Very little in terms of actual pieces from the Han Dynasty remain in existence. Many of the items made in the period were ephemeral - that is - not meant to last. This is because the Qin period was seen as the source of all that was worthwhile and very little real cultural change took place. What did happen was that as iron tools took over from bronze and paper became more common as a means of recording, so the form of what was produced changed. Below are examples of friezes carved during the Han period. Instead of being the simple geometric designs of the Qin period, they have now become complex pictures. They also show the slimmer line adopted by the Han to show themselves. These pieces all come from the Shanxi Museum in Zhengzhou. Firstly are bowmen going off to war.
The next two are part of the same frieze and tell the story of the emperor going off to visit his officials (the two kneeling figures on the right of the first piece). The emperor is accompanied by soldiers and servants. The horses carved in this relief show the finer body shape and different structures to the older horses of the Qin. Through trade the Han dynasty obtained a lighter, faster breed of horse from the Xiongnu (Huns) and this is reflected in both these reliefs and in other statuary.
Once again this frieze shows soldiers guarding the emperor or going off to war and, once again, these figures are slimmer wearing less armour than the Qin pieces.
And now ordinary women, in this case dancers and musicians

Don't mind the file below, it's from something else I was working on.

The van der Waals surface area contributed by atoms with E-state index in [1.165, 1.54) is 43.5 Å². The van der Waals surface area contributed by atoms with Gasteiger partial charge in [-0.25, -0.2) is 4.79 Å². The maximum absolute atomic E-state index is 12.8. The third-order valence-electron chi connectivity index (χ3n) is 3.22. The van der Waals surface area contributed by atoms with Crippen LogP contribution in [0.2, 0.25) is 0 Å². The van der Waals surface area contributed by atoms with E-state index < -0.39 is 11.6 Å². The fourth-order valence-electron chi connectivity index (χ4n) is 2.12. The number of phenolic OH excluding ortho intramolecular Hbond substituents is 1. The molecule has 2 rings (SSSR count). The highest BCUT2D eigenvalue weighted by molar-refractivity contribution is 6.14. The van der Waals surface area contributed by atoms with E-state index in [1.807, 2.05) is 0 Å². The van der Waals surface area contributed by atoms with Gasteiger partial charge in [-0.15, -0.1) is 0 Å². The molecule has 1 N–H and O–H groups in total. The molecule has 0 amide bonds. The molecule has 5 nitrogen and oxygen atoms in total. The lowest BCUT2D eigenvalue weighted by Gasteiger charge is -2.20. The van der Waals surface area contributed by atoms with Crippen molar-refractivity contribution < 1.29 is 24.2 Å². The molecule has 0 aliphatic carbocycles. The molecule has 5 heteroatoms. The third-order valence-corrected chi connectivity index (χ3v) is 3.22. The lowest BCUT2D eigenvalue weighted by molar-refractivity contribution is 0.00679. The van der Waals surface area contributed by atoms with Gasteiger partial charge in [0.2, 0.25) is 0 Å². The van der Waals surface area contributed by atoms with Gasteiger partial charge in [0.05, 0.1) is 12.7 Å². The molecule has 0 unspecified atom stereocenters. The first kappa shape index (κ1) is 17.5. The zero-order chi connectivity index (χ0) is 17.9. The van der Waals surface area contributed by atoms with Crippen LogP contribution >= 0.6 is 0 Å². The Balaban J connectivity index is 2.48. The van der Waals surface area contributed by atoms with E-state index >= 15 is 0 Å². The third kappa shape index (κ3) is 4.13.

Artefacts from emperor Wu Di's tomb have been collected in a museum near his tomb but they are limited to the larger items. Most of the smaller ones have been put into the Provincial Museum in the old Qin capital of Xianyang which is not far away from this site. Below is a horse remaining from the sculptures placed along the avenue which led to the tomb. This particular horse is shown standing over a conquered foe.
Below are Han clay horsemen. You can see remnants of colour on the clay.
Ranks of clay warriors manufactured for a general's tomb during the Han period. They each stand about 30 centimetres tall
Below, these even smaller clay figures were buried in another grave and depict all walks of life from peasants to generals. They were an attempt to take the whole of society to the grave to serve the master on the other side. These miniatures are about 25 centimetres high on average.
Kilns such as these were used to produce the above clay figures. These kilns were in northern China near Taiyuan in 1986 but no longer exist.
The Han were the first to develop four and even six and eight wheeled carriages. Before that, all wheeled vehicles, whether carriage or wheel barrow, were two wheeled. This cart is a modern version of an earlier, strengthened cart and is at Pingyao.
The carriage below is also housed at Pingyao but is an 18th century AD replica of a Han carriage.